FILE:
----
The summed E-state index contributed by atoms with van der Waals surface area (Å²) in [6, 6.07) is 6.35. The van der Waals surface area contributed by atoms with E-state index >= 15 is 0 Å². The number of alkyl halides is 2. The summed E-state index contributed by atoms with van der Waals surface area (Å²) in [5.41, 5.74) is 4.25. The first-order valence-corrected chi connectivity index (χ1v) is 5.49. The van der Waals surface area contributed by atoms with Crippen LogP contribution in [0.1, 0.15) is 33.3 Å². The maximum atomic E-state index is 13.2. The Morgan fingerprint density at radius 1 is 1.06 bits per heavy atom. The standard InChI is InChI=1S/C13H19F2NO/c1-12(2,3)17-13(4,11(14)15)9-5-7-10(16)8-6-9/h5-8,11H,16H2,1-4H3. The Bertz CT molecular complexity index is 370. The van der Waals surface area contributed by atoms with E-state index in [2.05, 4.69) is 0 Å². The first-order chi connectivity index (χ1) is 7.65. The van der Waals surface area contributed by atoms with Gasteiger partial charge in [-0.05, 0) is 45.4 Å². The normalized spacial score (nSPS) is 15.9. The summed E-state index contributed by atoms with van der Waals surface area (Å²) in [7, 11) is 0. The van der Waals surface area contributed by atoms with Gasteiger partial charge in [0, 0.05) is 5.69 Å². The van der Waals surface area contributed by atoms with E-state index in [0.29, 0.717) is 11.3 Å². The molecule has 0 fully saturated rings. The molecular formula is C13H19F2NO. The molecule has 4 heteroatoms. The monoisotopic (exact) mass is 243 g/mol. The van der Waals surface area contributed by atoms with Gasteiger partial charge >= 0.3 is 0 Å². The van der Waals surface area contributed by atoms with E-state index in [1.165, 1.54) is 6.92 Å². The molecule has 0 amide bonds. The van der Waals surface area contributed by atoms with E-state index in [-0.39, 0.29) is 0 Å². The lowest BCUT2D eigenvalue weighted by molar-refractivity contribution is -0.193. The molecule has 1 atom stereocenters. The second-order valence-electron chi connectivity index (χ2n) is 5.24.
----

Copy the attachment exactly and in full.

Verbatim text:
The summed E-state index contributed by atoms with van der Waals surface area (Å²) in [6, 6.07) is 6.35. The van der Waals surface area contributed by atoms with E-state index >= 15 is 0 Å². The number of alkyl halides is 2. The summed E-state index contributed by atoms with van der Waals surface area (Å²) in [5.41, 5.74) is 4.25. The first-order valence-corrected chi connectivity index (χ1v) is 5.49. The van der Waals surface area contributed by atoms with Crippen LogP contribution in [0.1, 0.15) is 33.3 Å². The maximum atomic E-state index is 13.2. The Morgan fingerprint density at radius 1 is 1.06 bits per heavy atom. The standard InChI is InChI=1S/C13H19F2NO/c1-12(2,3)17-13(4,11(14)15)9-5-7-10(16)8-6-9/h5-8,11H,16H2,1-4H3. The Bertz CT molecular complexity index is 370. The van der Waals surface area contributed by atoms with E-state index in [2.05, 4.69) is 0 Å². The first-order chi connectivity index (χ1) is 7.65. The van der Waals surface area contributed by atoms with Gasteiger partial charge in [-0.05, 0) is 45.4 Å². The normalized spacial score (nSPS) is 15.9. The summed E-state index contributed by atoms with van der Waals surface area (Å²) in [7, 11) is 0. The van der Waals surface area contributed by atoms with Gasteiger partial charge in [0, 0.05) is 5.69 Å². The van der Waals surface area contributed by atoms with E-state index in [0.29, 0.717) is 11.3 Å². The molecule has 0 fully saturated rings. The molecular formula is C13H19F2NO. The molecule has 4 heteroatoms. The monoisotopic (exact) mass is 243 g/mol. The van der Waals surface area contributed by atoms with Gasteiger partial charge >= 0.3 is 0 Å². The van der Waals surface area contributed by atoms with E-state index in [1.165, 1.54) is 6.92 Å². The molecule has 0 amide bonds. The van der Waals surface area contributed by atoms with E-state index in [-0.39, 0.29) is 0 Å². The lowest BCUT2D eigenvalue weighted by molar-refractivity contribution is -0.193. The molecule has 1 atom stereocenters. The second-order valence-electron chi connectivity index (χ2n) is 5.24.